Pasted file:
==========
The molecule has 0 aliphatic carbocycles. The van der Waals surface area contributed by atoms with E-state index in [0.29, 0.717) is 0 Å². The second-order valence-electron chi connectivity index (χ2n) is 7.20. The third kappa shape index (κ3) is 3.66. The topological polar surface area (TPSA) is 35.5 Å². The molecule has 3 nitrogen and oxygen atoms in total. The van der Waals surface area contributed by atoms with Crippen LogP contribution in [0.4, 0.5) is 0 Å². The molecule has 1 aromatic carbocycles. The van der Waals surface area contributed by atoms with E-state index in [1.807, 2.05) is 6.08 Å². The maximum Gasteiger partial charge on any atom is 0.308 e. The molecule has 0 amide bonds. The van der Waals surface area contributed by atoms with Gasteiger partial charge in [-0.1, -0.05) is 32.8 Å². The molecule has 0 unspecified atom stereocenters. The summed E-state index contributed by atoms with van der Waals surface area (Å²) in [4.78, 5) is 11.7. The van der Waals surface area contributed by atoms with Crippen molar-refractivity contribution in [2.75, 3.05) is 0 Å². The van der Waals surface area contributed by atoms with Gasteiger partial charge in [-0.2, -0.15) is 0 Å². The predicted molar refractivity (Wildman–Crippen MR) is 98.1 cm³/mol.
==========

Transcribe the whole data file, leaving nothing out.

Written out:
The molecule has 0 aliphatic carbocycles. The van der Waals surface area contributed by atoms with E-state index in [0.29, 0.717) is 0 Å². The second-order valence-electron chi connectivity index (χ2n) is 7.20. The third kappa shape index (κ3) is 3.66. The topological polar surface area (TPSA) is 35.5 Å². The molecule has 3 nitrogen and oxygen atoms in total. The van der Waals surface area contributed by atoms with Crippen LogP contribution in [0.4, 0.5) is 0 Å². The molecule has 1 aromatic carbocycles. The van der Waals surface area contributed by atoms with E-state index in [1.807, 2.05) is 6.08 Å². The maximum Gasteiger partial charge on any atom is 0.308 e. The molecule has 0 amide bonds. The van der Waals surface area contributed by atoms with Gasteiger partial charge in [-0.1, -0.05) is 32.8 Å². The molecule has 0 unspecified atom stereocenters. The summed E-state index contributed by atoms with van der Waals surface area (Å²) in [4.78, 5) is 11.7. The van der Waals surface area contributed by atoms with Crippen molar-refractivity contribution in [2.75, 3.05) is 0 Å². The van der Waals surface area contributed by atoms with Gasteiger partial charge in [-0.2, -0.15) is 0 Å². The predicted molar refractivity (Wildman–Crippen MR) is 98.1 cm³/mol.